But here's the deal, those bows and siege weapons are putting out a HUGE amount of kinetic energy! They might as well be small cannon. Those are the things which kill your crew, so those are the things you focus on defending against.

Let's start with a trireme, that's about right. The physical abilities will come in handy for the rowers below decks. Switching to rowers will be necessary because as others mentioned the sails will be a primary target in a fight. Since we're "peak age of sail" our vessels will still have sophisticated rigging to allow them to move under sail for long voyages then stow them for a fight.

The whole ship is round as possible, built possibly with outriggers below or at the waterline for stability. There is a round reinforced canopy "shell" over the main deck, the masts protrude through this. The sails can be withdrawn into the ship to protect them or cut free and jettisoned over the side if they catch fire. The primary objective of the hull (besides flotation) is to deflect incoming missiles. This also restricts the firing angle, so there may be archery platforms with retractable roofs in parts of the shell.

So it's going to be hard to cripple this ship from long range, the rowers are protected below decks and it's not weather-dependent so it's hard to outmaneuver. The marines on deck are protected by their shell overhead and bulkheads they can use for cover on the sides. It's probably pretty heavy and slow though, so will want to close to engage.

Boarding is going to be awful. These guys can hulk out at will so no one is gonna want to climb aboard one of their vessels to duke it out. If they're fighting an empire of normal people, their primary strategy would be to close and board the non-hulks. Fighting other hulks, yeah not so much. That's where getting the fire on the deck under the shield or into the rower's compartment would be super effective. That's the part a magic flamethrower is PERFECT for.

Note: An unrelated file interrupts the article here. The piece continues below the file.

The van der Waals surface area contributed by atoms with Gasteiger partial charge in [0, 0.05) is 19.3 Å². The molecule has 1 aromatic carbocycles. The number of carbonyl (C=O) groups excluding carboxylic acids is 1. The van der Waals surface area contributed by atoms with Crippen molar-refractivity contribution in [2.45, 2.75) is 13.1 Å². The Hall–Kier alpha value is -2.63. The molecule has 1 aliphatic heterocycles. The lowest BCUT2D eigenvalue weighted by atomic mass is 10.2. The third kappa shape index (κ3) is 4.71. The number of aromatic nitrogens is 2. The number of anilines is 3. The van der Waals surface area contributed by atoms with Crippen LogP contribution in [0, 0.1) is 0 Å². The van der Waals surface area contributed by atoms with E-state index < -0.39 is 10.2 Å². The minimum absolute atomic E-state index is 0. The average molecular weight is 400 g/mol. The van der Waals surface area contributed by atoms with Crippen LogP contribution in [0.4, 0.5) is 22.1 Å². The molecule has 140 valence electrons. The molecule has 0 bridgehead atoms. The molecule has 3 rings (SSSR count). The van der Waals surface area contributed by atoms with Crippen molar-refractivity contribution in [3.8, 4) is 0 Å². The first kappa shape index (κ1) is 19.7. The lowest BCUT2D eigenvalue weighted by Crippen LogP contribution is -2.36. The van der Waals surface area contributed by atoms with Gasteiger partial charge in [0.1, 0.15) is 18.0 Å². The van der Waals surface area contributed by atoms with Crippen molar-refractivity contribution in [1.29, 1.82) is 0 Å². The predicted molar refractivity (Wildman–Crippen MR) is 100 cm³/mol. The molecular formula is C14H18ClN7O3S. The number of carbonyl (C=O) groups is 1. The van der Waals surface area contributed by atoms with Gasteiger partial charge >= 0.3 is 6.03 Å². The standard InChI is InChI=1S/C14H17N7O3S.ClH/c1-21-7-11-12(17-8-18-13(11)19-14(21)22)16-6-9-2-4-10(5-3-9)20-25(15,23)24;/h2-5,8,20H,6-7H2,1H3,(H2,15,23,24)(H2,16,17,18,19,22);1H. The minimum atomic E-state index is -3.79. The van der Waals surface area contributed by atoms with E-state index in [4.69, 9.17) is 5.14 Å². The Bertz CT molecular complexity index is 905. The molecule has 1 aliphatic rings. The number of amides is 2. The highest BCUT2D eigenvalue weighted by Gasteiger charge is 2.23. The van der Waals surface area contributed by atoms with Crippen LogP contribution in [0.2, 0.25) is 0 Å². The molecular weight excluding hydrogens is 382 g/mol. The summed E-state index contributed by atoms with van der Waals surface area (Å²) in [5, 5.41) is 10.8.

Ships planning to tangle with these weapons are going to have lots of active and passive fire protection. The rails and top deck are all built to shed water, and have raised ridged walkways designed for traction when oily and wet. Both the prow and stern have adjustable ports which allow water to pour across the deck and sides of the ship when she's turned directly into the waves. Heavy treated and soaked curtains cover the rower's windows, vents, and oar holes during battle. The ship can purposely soak itself and many commanders would likely rather fight in heavy rain or storms.

Rams would be effective weapons. I am still liking the idea of low, missile-resistant ships using outriggers of some sort for stability. You'd have a variety of rams, some traditional and meant to inflict damage below the waterline, others more vertical like an axe blade to try to sever the outriggers of other ships. I think the worst would be a heavily-reinforced cone designed to punch through the side of the oar deck, vents a meter back from the tip to let you fire your magic flamethrower directly into the enemies rowers' compartment.

  • $\begingroup$ So you think maybe something similar to en.wikipedia.org/wiki/Turtle_ship, armored ship with archers? $\endgroup$ Commented Nov 11, 2019 at 19:24
  • $\begingroup$ Yeah that would be great. Replace the cannon with your heavy ballista and add arrow slits with shutters and that'd be it. $\endgroup$ Commented Nov 12, 2019 at 3:01